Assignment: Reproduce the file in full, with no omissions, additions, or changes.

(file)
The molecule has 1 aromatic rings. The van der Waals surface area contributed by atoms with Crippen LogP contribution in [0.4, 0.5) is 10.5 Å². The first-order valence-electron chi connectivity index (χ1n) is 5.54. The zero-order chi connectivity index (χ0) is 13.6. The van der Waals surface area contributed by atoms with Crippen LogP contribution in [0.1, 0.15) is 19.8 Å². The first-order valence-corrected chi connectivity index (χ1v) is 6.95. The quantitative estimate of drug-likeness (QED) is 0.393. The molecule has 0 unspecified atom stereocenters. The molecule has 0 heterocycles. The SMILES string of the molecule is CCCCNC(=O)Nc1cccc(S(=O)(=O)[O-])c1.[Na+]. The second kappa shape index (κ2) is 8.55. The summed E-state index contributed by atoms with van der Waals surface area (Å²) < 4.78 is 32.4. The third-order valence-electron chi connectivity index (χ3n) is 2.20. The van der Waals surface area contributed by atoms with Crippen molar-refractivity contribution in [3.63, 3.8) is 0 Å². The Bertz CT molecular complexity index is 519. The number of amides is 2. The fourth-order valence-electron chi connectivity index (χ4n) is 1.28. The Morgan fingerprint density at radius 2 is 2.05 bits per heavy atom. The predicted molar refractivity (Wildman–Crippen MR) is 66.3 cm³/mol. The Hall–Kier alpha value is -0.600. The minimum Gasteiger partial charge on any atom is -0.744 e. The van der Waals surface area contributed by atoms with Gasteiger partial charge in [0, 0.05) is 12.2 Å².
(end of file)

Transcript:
The molecule has 1 aromatic rings. The van der Waals surface area contributed by atoms with Crippen LogP contribution in [0.4, 0.5) is 10.5 Å². The first-order valence-electron chi connectivity index (χ1n) is 5.54. The zero-order chi connectivity index (χ0) is 13.6. The van der Waals surface area contributed by atoms with Crippen LogP contribution in [0.1, 0.15) is 19.8 Å². The first-order valence-corrected chi connectivity index (χ1v) is 6.95. The quantitative estimate of drug-likeness (QED) is 0.393. The molecule has 0 unspecified atom stereocenters. The molecule has 0 heterocycles. The SMILES string of the molecule is CCCCNC(=O)Nc1cccc(S(=O)(=O)[O-])c1.[Na+]. The second kappa shape index (κ2) is 8.55. The summed E-state index contributed by atoms with van der Waals surface area (Å²) < 4.78 is 32.4. The third-order valence-electron chi connectivity index (χ3n) is 2.20. The van der Waals surface area contributed by atoms with Crippen molar-refractivity contribution in [3.63, 3.8) is 0 Å². The Bertz CT molecular complexity index is 519. The number of amides is 2. The fourth-order valence-electron chi connectivity index (χ4n) is 1.28. The Morgan fingerprint density at radius 2 is 2.05 bits per heavy atom. The predicted molar refractivity (Wildman–Crippen MR) is 66.3 cm³/mol. The Hall–Kier alpha value is -0.600. The minimum Gasteiger partial charge on any atom is -0.744 e. The van der Waals surface area contributed by atoms with Gasteiger partial charge in [0, 0.05) is 12.2 Å².